All of the elements of a valid, express trust are satisfied in this case. The funds at issue comprise a definite subject matter within the disposition of the FirstPay client, transferred to FirstPay, and devoted to the lawful and definite object of paying the client’s tax obligations by the clear and unequivocal terms of the agreements between FirstPay and the client. The Services Agreement states that “[c]lient’s checking account shall be debited for the aggregate total of all taxes and unemployment and credited to FIRSTPAY, Inc. a minimum of three days prior to payroll date”; and that “[t]hese tax funds will be held by FIRSTPAY, Inc. until such taxes are due, and will be submitted by FIRSTPAY, Inc. in accordance with local, state and federal regulations.” In short, FirstPay was but an intermediary, and there was no intention that it would keep the funds or at any point use them for its own purposes or benefit. See In re Dameron, 155 F.3d 718, 722-23 (4th Cir. 1998) (holding that debtor held funds subject to express trust under Virginia law where contractual language and circumstances under which debtor received funds showed that parties intended debtor “to act merely as an intermediary” without any expectation that debtor would keep the funds or “develop any equitable interest in the funds”).
Although the agreements here do not use the term “trust,” “[w]hether or not a trust has been created in any given case is, in the last analysis, a question of intention[,]” and therefore, “[n]o particular words are necessary to create a trust[.]” Kozlowska v. Napierkowski, 170 A. 193, 195 (Md. 1934) ; see also Restatement (Third) of Trusts § 13 cmt. b (2003) (“[A] trust may be created without the settlor’s use of words such as “trust” or “trustee[.]”). The language of the Services Agreement is sufficient to evidence a clear intent by the parties that FirstPay would be obligated to handle the tax funds solely for the benefit of its clients and of the taxing authorities in satisfaction of the clients’ tax obligations. Thus, FirstPay and each of its clients expressly created a trust, and the tax funds received and transferred by FirstPay pursuant to its obligations under the Services Agreement were trust property in which FirstPay held no equitable interest.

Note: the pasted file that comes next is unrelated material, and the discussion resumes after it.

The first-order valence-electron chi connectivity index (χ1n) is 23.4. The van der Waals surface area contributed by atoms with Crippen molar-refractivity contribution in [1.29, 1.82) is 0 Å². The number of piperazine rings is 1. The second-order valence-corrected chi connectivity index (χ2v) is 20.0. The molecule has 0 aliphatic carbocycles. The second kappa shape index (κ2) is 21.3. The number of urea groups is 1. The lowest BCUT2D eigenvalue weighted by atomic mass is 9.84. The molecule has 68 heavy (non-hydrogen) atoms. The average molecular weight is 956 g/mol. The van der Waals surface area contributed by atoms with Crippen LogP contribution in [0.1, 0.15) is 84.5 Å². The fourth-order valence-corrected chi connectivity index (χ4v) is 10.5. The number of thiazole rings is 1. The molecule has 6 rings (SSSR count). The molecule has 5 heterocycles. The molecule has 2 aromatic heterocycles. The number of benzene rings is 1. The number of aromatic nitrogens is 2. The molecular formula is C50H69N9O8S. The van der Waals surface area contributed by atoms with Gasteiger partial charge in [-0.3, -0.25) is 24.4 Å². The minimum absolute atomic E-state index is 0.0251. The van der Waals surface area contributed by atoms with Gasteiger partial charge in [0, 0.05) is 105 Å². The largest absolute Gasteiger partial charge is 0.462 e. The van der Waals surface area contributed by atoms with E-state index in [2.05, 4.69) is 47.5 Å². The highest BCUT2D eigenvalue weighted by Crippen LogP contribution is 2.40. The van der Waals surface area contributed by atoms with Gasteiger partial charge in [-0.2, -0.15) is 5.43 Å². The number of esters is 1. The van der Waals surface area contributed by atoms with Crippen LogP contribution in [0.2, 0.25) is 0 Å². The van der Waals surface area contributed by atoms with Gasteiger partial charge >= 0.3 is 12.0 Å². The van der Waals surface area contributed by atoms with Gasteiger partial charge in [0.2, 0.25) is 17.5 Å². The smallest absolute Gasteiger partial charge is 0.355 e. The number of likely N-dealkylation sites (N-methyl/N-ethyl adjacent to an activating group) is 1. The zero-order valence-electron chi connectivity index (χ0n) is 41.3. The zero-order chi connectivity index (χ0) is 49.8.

The Trustee’s argument that, upon transfer to FirstPay, the tax funds became a debt FirstPay owed to its clients and not trust property, is without merit.
The Trustee correctly asserts that a “debt is not a trust.” Dunlop Sand & Gravel Corp. v. Hospelhorn, 191 A. 701, 706 (Md. 1937) (quoting Restatement (First) of Trusts § 12 (1935)); see also Restatement (Third) of Trusts § 5(k). When “one person pays money to another, it depends upon the manifested intention of the parties whether a trust or a debt is created.” Levin, 230 A.2d at 96 .
If the intention is that the money shall be kept or used as a separate fund for the benefit of the payor or a third person, a trust is created. If the intention is that the person receiving the money shall have the unrestricted use thereof, being liable to pay a similar amount whether with or without interest to the payor or to a third person, a debt is created.
Dunlop Sand, 191 A. at 706 (quoting Restatement (First) of Trusts § 12); see also Restatement (Third) of Trusts § 5 cmt. k. “Where the language of the parties does not clearly show their intention, all the circumstances must be considered in order to determine whether a trust or a debt was intended.” Levin, 230 A.2d at 96 .
The terms of the agreements between FirstPay and its clients clearly show that the parties did not intend for the amount of the tax funds transferred to FirstPay to be a debt. These agreements do not permit FirstPay’s unrestricted use of the tax funds it received from its clients and in fact leave FirstPay with no discretion as to how it could handle the funds. FirstPay’s freedom to use the funds is expressly limited to holding them until the clients’ taxes are due and then remitting them to the taxing authorities. The parties to these agreements intended the tax funds to be used separately from other monies the clients transferred to FirstPay and used for the separate and limited purpose of satisfying the clients’ tax obligations. It is clear that a trust was intended, and not a debt.